Leadership Council for Human Rights

~ Feet in the mud, head in the sky ~

Wednesday, June 27, 2007

Foreign Affairs Committee divided on what to do about Iraq

“The recent U.S. troop escalation in Iraq simply is not working.” This remark was part of the opening statement made by House Foreign Affairs Committee chairman and California Congressman Tom Lantos. However neither this, nor any other definitive position were agreed upon during the Foreign Affairs Committee hearing today.

The meeting began with testimony from Anthony H. Cordesman from the Center for Strategic and International Studies, retired Major General John Batiste, and Frederick W. Kagan from the American Enterprise Institute. While all the witnesses shared some similar viewpoints, their overall opinion differed greatly and sparked hours of questions and debate amongst the committee members. Professor Cordesman opened by prefacing his speech with a reminder that, no matter what decisions are reached by the U.S. Congress, the state of Iraq will not be what America desires for at least another 10 to 15 years. He also noted that it has been extremely difficult to see the fruits of a new democracy in Iraq, because the U.S. was not able to provide the country with adequate tools or time. Also, he cautioned against engendering dependency in the new Iraq. On that note, he added that a new Iraq would be built on an Iraq timeline, not a timeline set by any outside force.

Batiste opened his speech by declaring that the U.S. military was at a breaking point already and more violence in Iraq was inevitable, regardless or whether or not the U.S. had a military presence there. He called for a strong plan for withdrawal, one superior to that of the administrations plan of attack. With regards to the military “surge,” a topic that was at the forefront of the day’s debate, Batiste remarked that the current surge is too little, too late.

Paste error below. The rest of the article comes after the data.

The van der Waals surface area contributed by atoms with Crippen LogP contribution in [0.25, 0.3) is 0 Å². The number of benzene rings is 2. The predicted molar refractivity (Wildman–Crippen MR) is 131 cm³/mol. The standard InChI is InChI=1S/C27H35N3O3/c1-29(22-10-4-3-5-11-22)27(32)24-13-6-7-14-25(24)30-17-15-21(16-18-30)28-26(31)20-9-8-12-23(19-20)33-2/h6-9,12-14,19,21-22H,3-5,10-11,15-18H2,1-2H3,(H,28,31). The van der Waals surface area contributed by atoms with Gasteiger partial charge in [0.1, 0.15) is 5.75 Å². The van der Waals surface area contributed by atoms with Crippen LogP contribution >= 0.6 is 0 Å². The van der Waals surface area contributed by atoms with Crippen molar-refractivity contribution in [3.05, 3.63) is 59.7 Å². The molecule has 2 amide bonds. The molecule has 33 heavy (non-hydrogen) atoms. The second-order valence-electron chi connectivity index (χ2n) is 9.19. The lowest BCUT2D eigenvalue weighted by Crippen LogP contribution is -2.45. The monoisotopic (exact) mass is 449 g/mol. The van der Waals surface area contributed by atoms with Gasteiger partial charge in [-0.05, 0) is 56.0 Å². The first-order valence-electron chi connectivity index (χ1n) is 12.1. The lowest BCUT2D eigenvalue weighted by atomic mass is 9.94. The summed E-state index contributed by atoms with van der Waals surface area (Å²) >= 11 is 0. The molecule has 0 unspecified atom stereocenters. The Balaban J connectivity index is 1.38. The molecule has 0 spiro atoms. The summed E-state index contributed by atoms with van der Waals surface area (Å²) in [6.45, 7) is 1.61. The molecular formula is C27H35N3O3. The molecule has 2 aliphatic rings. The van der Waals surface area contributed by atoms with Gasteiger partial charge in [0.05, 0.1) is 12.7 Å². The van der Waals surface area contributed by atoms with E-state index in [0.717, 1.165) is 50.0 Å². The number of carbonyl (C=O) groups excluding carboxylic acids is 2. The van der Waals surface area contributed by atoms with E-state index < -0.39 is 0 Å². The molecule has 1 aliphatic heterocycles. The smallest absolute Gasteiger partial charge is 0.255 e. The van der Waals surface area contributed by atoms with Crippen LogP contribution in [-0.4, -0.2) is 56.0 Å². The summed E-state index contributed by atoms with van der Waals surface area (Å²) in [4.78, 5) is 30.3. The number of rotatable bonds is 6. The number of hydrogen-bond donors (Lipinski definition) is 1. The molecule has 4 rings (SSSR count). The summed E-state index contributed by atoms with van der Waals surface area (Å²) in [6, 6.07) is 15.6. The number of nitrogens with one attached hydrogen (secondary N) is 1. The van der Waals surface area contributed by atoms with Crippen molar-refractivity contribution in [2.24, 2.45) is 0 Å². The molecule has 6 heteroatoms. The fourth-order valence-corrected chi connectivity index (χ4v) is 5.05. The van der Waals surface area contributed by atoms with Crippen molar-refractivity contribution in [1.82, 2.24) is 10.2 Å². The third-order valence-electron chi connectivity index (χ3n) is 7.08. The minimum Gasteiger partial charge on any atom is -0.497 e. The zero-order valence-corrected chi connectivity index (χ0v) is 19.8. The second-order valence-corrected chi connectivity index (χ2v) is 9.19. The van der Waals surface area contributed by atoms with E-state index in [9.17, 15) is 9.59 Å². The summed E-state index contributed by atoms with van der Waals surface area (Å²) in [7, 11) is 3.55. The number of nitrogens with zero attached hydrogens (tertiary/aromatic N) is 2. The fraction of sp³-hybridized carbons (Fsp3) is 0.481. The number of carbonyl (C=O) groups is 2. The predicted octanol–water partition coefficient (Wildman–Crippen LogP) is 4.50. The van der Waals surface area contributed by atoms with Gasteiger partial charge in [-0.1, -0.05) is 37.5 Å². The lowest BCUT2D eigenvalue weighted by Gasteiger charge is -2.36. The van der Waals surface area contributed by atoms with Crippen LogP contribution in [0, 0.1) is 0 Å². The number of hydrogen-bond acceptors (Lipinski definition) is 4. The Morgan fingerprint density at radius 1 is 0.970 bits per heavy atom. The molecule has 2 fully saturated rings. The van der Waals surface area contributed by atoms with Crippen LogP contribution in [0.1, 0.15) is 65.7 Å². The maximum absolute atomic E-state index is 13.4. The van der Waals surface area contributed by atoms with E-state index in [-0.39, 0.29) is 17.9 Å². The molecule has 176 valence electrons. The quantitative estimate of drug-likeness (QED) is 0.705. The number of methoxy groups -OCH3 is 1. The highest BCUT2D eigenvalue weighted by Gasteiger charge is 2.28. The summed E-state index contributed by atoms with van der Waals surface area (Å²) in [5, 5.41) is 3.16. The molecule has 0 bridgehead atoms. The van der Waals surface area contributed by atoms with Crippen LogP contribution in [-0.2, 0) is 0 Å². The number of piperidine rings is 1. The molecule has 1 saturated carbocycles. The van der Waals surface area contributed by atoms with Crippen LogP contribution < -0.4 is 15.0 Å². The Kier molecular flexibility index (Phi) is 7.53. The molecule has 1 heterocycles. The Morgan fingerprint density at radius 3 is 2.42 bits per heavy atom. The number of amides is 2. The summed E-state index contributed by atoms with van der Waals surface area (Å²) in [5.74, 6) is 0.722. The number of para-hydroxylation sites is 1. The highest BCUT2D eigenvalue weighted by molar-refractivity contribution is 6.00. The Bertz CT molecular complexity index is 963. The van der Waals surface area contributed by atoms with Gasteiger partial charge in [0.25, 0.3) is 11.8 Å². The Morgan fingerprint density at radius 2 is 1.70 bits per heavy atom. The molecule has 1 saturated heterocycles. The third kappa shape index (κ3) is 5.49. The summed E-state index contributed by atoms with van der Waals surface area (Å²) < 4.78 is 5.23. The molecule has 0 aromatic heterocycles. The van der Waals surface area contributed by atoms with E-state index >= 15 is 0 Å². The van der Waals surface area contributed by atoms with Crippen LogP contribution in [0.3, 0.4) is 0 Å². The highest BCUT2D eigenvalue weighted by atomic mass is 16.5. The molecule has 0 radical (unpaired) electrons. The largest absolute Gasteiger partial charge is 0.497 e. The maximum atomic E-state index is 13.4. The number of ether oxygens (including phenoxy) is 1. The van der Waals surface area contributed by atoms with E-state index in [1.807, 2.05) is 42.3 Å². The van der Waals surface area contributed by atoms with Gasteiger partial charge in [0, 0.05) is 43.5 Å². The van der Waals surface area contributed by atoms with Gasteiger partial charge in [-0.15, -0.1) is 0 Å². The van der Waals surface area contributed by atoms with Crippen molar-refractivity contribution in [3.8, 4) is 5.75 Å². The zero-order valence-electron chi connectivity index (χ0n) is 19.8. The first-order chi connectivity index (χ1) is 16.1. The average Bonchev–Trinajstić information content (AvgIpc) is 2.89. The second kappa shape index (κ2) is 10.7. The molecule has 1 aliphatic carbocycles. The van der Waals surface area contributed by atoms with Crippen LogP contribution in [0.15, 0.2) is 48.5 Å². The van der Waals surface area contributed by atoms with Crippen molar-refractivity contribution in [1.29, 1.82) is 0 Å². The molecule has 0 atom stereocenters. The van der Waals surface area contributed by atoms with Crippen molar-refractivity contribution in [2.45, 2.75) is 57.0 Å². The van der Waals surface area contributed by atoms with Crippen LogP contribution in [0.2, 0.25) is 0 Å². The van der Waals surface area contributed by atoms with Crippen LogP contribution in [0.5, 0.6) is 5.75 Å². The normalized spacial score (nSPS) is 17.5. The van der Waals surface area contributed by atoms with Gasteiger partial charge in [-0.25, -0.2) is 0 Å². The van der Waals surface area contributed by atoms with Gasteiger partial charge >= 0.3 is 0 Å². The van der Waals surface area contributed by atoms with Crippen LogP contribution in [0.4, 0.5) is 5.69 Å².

The last of the opening remarks came from Dr. Kagan who cautioned all parties involved that it is much too soon to be making statements about whether or not the latest surge in Iraq has been successful. He also argued that the plan is to secure Baghdad, not all of Iraq, and that expectations should not be set too high for this latest plan. He commented that any decision made in response to the surge must be just that: a response to the surge, and not a response to information that was provided earlier. Finally, he stated that political progress in Iraq could only be made following military progress and enhanced security and that there should be no expectation for a downturn of either.

Upon the completion of opening statements, a great debate began. The witnesses answered questions regarding the projected outcome of the surge, al-Qaeda’s connection to Iraq, effectively training Iraq’s troops, democracy in Iraq, war in a historical context and how it relates to Iraq, as well as countless others. Each answer sparked more questions and more debates. Through the entire session, one thing remained certain: no one knows what is going to happen in Iraq. The one thing all members agreed on was that despite all planning and projecting, there is no certainty about any one course of action. That did not, however, stop the members from debating all conceivable courses of action.

The complexity of the situation in Iraq and the four-hour debate left more questions unanswered than resolved. Each recommended course of action had a rational base with various supporters, but none left any clear solution as to how the U.S. should go about the situation. Some lawmakers felt that the U.S. must wait a little longer, as they asserted that this is the last chance for the Iraqi people, while others said that forces must pull out as this was the last chance for the U.S. military and the American people. Either way, as the stalemate continues, with no obvious course of action, all will be forced to wait with the same question on everyone’s mind: what will become of Iraq?



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